Google has reportedly spoken to at least two private equity firms about helping them finance a buyout of Yahoo's core business. According to a source familiar with the matter, the search giant has held early stage discussions with unnamed prospective partners but is yet to put together any formal proposal.
Google is said to be interested in a deal so it can sell advertising across Yahoo's websites, but representatives for the company have refused to comment further on any speculation.
In 2008, Microsoft backed down on a $46 billion offer to acquire Yahoo after the latter said it "substantially undervalued" their business – even though it represented a 62% premium over the company's stock price at the time.
A year later Yahoo signed a 10-year search agreement with Microsoft. The Redmond-based software giant is also said to be considering a joint bid with private-equity Silver Lake Partners for the ailing Internet company by extending loans to its deal partners and buying preferred stock in Yahoo.
Yahoo has been in turmoil since it axed former CEO Carol Bartz early last month. The company retained investment banking firm Allen & Co to help conduct a strategic review of its business and is reportedly working with executive search firm Heidrick & Struggles to find a new CEO. While the hunt for a replacement continues, Tim Morse, Yahoo's chief financial officer has taken over the duties of the former CEO.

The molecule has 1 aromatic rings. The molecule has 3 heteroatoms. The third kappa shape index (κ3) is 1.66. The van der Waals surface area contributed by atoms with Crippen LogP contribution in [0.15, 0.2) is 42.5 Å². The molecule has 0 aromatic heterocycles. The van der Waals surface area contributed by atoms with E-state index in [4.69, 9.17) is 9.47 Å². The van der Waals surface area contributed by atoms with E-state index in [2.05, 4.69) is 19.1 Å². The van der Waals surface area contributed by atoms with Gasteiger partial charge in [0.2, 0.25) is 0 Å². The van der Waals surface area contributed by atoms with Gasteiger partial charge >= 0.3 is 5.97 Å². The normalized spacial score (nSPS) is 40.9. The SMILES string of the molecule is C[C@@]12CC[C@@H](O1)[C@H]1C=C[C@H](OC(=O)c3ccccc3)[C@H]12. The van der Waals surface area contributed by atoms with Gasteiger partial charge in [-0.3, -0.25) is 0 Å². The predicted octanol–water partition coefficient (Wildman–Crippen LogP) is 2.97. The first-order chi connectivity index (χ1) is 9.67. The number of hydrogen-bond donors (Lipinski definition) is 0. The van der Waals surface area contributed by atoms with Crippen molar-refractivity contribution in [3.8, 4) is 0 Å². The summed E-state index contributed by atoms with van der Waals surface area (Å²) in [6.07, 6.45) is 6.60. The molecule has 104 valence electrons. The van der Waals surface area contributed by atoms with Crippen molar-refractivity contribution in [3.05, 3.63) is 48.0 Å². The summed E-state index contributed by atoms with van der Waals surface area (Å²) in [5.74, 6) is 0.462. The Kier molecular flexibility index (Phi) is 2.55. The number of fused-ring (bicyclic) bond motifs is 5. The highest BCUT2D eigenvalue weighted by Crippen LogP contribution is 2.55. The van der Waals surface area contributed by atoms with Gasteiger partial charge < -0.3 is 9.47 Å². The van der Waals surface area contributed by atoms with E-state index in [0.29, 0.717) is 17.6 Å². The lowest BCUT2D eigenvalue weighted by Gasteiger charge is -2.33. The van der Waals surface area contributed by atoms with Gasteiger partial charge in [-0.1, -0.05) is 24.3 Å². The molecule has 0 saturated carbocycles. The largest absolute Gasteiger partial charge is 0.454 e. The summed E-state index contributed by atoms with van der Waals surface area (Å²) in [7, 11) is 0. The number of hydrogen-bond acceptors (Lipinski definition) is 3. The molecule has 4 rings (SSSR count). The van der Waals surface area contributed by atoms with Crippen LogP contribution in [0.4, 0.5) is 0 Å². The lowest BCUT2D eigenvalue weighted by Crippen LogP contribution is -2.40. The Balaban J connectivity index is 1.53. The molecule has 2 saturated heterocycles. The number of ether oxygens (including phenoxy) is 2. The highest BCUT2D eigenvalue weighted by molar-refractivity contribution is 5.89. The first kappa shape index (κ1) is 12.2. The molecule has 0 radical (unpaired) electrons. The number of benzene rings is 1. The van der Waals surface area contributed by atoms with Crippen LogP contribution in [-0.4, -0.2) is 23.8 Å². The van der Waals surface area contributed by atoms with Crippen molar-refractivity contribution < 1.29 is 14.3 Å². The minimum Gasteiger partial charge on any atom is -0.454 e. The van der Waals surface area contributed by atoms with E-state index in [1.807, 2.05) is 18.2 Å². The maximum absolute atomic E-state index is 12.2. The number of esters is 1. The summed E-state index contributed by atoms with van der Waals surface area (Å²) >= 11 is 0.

Google follows on as the latest company to show interest in purchasing Yahoo, though such a deal would certainly attract anti-trust scrutiny. Silver Lake Partner, Providence Equity Partner, Bain Capital, Hellman & Friedman, Blackstone Group and KKR are among the several private equity firms reportedly considering buyout offers for Yahoo.